[Editor’s note: The data in this article have been superseded by the updated information here.]
It takes 18 Oklahomans in the private sector to fund one Oklahoma state government job.
In total, for 2009, there were 86,822 state government workers in Oklahoma. These workers earned $4,231,080,000, or an average of $48,733 on a per-job basis. As a result, it would take a total of 1,521,498 private-sector jobs to fund Oklahoma’s state bureaucracy—slightly more people than were employed in the private sector in 2009 (1,236,078).
This may appear confusing at first glance. But keep in mind that this counts only taxes that are directly paid by individuals. It does not include taxes paid by businesses, taxes paid by people with higher-than-average incomes, revenue from matching federal funds (such as Medicaid), or taxes paid by non-residents or retirees. This exercise is meant to illustrate the simple concept that all money spent by government must first come from the private sector and that government employees really are “servants of the people.”
It takes 30 Oklahomans in the private sector to fund one Oklahoma local government job.
In total, for 2009, there were 204,762 local government workers in Oklahoma. These workers earned $9,548,615,000, or an average of $46,633 on a per-job basis. As a result, it would take a total of 6,094,378 private-sector jobs to fund Oklahoma’s local bureaucracy—or 4.9 times the people that were employed by Oklahoma’s private sector in 2009.
Oklahoma’s state and local government employees earn $13,779,695,000, making this the largest industry classification in the state. State and local government payrolls are larger than in other industry classifications, such as manufacturing ($10,864,813,000), health care and social assistance ($9,324,923,000), retail and wholesale trade combined (9,536,787,000), professional and technical service ($5,286,110,000), and even the United States government civilian/military ($7,491,785,000).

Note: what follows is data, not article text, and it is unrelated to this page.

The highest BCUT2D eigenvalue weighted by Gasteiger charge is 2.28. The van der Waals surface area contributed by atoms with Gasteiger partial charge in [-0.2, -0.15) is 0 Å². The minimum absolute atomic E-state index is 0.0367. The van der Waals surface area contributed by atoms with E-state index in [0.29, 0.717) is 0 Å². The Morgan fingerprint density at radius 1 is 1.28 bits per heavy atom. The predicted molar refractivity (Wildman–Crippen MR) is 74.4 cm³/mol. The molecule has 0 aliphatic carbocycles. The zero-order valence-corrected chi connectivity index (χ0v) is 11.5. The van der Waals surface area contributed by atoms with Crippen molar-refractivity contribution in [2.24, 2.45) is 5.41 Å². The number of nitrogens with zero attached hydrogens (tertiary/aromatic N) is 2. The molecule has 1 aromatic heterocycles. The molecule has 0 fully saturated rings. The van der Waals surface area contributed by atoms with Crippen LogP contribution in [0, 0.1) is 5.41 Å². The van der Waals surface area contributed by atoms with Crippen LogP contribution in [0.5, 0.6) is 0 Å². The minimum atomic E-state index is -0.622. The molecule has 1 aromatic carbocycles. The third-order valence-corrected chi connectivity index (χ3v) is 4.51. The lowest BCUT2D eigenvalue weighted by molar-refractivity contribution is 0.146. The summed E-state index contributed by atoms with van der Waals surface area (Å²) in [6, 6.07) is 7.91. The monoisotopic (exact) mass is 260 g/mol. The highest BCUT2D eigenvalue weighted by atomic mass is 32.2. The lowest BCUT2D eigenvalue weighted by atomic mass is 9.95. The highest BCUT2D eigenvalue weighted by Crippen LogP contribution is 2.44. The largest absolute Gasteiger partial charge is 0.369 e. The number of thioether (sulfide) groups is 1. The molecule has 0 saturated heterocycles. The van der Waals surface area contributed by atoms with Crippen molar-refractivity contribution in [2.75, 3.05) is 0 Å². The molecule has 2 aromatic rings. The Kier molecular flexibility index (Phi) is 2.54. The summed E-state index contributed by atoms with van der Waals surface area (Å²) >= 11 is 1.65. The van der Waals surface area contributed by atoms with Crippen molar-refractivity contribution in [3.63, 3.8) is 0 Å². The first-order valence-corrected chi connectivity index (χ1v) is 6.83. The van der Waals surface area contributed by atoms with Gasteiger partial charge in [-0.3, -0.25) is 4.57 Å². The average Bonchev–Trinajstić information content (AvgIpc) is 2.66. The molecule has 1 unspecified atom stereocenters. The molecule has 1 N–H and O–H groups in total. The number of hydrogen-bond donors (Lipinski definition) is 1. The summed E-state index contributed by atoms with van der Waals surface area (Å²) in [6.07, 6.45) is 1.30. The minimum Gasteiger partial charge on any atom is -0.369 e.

Moreover, Oklahoma’s 291,584 state and local government employees make this the largest industry classification in terms of employment. State and local government employment is larger than manufacturing (139,041), retail and wholesale trade combined (276,174), health care and social assistance (205,486), and accommodation and food service (139,017).
Economists J. Scott Moody (M.A., George Mason University) and Wendy P. Warcholik (Ph.D., George Mason University) are OCPA research fellows.
In order to calculate the amount of taxes paid, this analysis utilizes the information provided by “Who Pays? A Distributional Analysis of the Tax Systems in All 50 States,” published by the Institute on Taxation and Economic Policy (ITEP), a liberal think tank based in Washington, D.C. ITEP uses a “family income” (FI) concept which is likely very similar to the “adjusted gross income” (AGI) concept used on federal and state individual income tax forms. In order to derive FI, the average private sector wages and salaries ($37,557) were increased by 30 percent to approximate AGI (according to the Internal Revenue Service, wages and salaries constitute about 70 percent of AGI). The resulting average FI was $48,850 per job in 2009.
The ITEP analysis shows that the effective tax rate for a taxpayer earning $48,850 is 8.9 percent—split 5.7 percent for state taxes and 3.2 percent for local taxes. Overall, the average private-sector job paid $2,781 in direct state taxes and $1,567 in direct local taxes in 2009. Dividing the average state-government compensation per job ($48,733) by $2,781 yields 18 average private sector jobs needed to sustain a single state-government job in 2009. Dividing the average local-government compensation per job ($46,633) by $1,567 yields 30 average private-sector jobs needed to sustain a single local government job in 2009.
The data presented on state and local government employment are from the Bureau of Economic Analysis (BEA). BEA employment counts may differ from Oklahoma state government data for several reasons: (1) BEA counts the total number of state and local government positions (full- or part-time) whereas state government data are often expressed as full-time equivalents (FTE), i.e., two part-time employees are equal to one full-time employee; (2) BEA data are an annual, composite employment estimate using data from the U.S. Census Bureau, Bureau of Labor Statistics, and Oklahoma state agencies. For instance, BEA government employment is averaged for the entire year whereas data from the Census is an employment snapshot taken in March; and (3) there are classification issues. BEA data are designed to be comparable across states, which may mean adding or subtracting employees that may or may not be classified as state government workers by Oklahoma state agencies. For example, employees of the higher education system are often not counted as state employees but they are counted as state employees by BEA.